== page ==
By Noam Pianko
Earlier this spring, a group of young Jewish activists associated with the organization If Not Now petitioned the National Ramah Commission (the coordinating body overseeing over a dozen summer camps, which many of them had attended as campers), to integrate “honest” Israel education, including discussions of the Israeli occupation from both Israeli and Palestinian perspectives, into the camps’ Israel curriculum. The National Ramah Commission responded that “a variety of positions supporting Israel can be voiced and discussed… we do not however permit the sharing of anti-Israel educational messages at camp.” With this response, Ramah joined many other national and local Jewish organizations which have developed clear guidelines over the last few years about what Jews within their organizations can, and cannot, say about Israel.
What does the trend toward Israel guidelines and communal red-lines have to do with Jewish peoplehood? Perhaps more than any other criteria, strongly enforced boundaries influence and shape communal conceptions of collective identity. As many other boundary markers of Jewish peoplehood have become blurry, one has emerged as the most visible, and perhaps only, broadly-voiced and institutionally-enforced marker of Jewish peoplehood. This is the commitment to Israel advocacy, which has come to largely mean “defending” Israel from biased criticism (whether it comes from non-Jews or from Jews). In other words, one primary contribution of the State of Israel to the sense of Jewish peoplehood is to provide a litmus test to differentiate American Jewish members in “good standing” from marginal and threatening, voices. This paradigm of peoplehood implicitly (and sometimes explicitly) expects American Jews to circle the wagons to protect Israel, rather than encourage open debate about how divergent visions of Jewish values, national priorities, and moral aspirations might shape Israel’s relationship to peoplehood.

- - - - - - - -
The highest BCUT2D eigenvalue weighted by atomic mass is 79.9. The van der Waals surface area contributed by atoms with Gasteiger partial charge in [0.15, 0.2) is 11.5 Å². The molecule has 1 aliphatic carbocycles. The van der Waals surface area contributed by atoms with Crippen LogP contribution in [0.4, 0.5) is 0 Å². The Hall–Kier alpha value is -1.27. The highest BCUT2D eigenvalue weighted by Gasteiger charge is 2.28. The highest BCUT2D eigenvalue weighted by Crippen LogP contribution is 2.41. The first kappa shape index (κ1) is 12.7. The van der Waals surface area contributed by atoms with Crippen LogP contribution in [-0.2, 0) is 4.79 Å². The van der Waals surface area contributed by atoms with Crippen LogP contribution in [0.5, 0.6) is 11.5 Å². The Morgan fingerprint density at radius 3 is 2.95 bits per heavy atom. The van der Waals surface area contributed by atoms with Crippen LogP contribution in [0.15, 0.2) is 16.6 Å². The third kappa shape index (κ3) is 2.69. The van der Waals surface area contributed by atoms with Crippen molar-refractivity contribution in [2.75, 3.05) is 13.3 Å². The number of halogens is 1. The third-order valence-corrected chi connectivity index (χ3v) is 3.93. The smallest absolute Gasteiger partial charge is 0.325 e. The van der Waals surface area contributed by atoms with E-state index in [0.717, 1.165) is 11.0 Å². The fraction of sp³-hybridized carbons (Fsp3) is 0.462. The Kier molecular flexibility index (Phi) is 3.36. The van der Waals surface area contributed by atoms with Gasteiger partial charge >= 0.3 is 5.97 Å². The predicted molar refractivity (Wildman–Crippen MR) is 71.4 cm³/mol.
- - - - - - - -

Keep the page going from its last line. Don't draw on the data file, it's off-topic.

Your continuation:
This marks a significant shift from historical visions of Israel’s contribution to Jewish peoplehood. Since the emergence of the term “peoplehood” in the early decades of the twentieth century, cultural Zionism has shaped American Jewish notions of the concept.
Cultural Zionists, including early progenitors of the notion of Jewish peoplehood such as Rabbi Mordecai Kaplan, believed that the Jewish homeland would serve as the foundation of a global national renaissance of the Jewish people. However, peoplehood in its initial formulation also challenged key aspects of Zionism—especially the emphasis on the state itself, rather than the development of an exportable and globally-applicable Jewish national culture, as the ultimate expression of Jewish nationalism.
American Jewish leaders thus turned to peoplehood to argue that the Jewish homeland could best accomplish the goals of Zionism by developing and exemplifying an ethical nationalism that recognized minority rights and separated the idea of cultivating Jewish national life from the project of building a sovereign state. Following from this peoplehood paradigm, the role that Israel could play in American Jewish life and, more broadly, for the Jewish people, would depend on finding shared ground on political, cultural, and religious/ethical questions with American Jews.
Indeed, in the early years of the State, even the leader of the Zionist Organization of America, Joseph Sternstein, articulated the need for Israel’s policies to reflect American Jewish concerns. In 1956, Sternstein wrote “We [meaning: American Zionists] will decide, and, if necessary, we shall have to tell them [meaning: the Israelis] where they are wrong and where they are right.” Sternstein recognized, and could publicly insist, that the State of Israel could serve as an engine of Jewish peoplehood only if American Jews demanded that the Jewish state act according to the democratic values held by the majority of American Jews. American Jewish opinions – including voices critical of Israel’s policies – were once considered crucial for the success of Zionism and the future of Jewish peoplehood.